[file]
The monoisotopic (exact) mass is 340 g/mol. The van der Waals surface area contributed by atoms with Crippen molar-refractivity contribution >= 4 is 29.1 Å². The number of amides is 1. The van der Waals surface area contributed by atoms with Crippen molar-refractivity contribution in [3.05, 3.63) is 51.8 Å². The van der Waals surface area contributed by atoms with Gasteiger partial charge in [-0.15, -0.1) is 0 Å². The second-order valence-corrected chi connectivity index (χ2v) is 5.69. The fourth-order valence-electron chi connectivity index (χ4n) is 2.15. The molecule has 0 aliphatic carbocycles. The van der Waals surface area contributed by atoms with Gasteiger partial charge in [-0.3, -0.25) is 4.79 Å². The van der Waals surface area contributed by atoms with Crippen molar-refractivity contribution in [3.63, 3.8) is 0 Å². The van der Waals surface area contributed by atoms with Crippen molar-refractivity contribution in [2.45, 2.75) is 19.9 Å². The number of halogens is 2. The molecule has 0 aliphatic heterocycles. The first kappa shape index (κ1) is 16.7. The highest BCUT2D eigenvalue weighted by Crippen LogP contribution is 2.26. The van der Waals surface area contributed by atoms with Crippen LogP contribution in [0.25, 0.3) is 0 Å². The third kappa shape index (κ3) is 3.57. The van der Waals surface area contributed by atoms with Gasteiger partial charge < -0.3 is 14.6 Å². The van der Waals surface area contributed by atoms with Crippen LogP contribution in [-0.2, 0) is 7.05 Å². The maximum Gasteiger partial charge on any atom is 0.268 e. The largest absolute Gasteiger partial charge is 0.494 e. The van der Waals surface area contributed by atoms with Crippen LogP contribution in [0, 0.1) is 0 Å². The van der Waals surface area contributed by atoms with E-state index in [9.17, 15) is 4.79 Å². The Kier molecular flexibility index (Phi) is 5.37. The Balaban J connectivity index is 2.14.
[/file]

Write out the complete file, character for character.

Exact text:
The monoisotopic (exact) mass is 340 g/mol. The van der Waals surface area contributed by atoms with Crippen molar-refractivity contribution >= 4 is 29.1 Å². The number of amides is 1. The van der Waals surface area contributed by atoms with Crippen molar-refractivity contribution in [3.05, 3.63) is 51.8 Å². The van der Waals surface area contributed by atoms with Gasteiger partial charge in [-0.15, -0.1) is 0 Å². The second-order valence-corrected chi connectivity index (χ2v) is 5.69. The fourth-order valence-electron chi connectivity index (χ4n) is 2.15. The molecule has 0 aliphatic carbocycles. The van der Waals surface area contributed by atoms with Gasteiger partial charge in [-0.3, -0.25) is 4.79 Å². The van der Waals surface area contributed by atoms with Crippen molar-refractivity contribution in [3.63, 3.8) is 0 Å². The van der Waals surface area contributed by atoms with Crippen molar-refractivity contribution in [2.45, 2.75) is 19.9 Å². The number of halogens is 2. The molecule has 0 aliphatic heterocycles. The first kappa shape index (κ1) is 16.7. The highest BCUT2D eigenvalue weighted by Crippen LogP contribution is 2.26. The van der Waals surface area contributed by atoms with Crippen LogP contribution in [0.25, 0.3) is 0 Å². The third kappa shape index (κ3) is 3.57. The van der Waals surface area contributed by atoms with Gasteiger partial charge < -0.3 is 14.6 Å². The van der Waals surface area contributed by atoms with Crippen LogP contribution in [-0.2, 0) is 7.05 Å². The maximum Gasteiger partial charge on any atom is 0.268 e. The largest absolute Gasteiger partial charge is 0.494 e. The van der Waals surface area contributed by atoms with Crippen LogP contribution in [0, 0.1) is 0 Å². The van der Waals surface area contributed by atoms with E-state index in [9.17, 15) is 4.79 Å². The Kier molecular flexibility index (Phi) is 5.37. The Balaban J connectivity index is 2.14.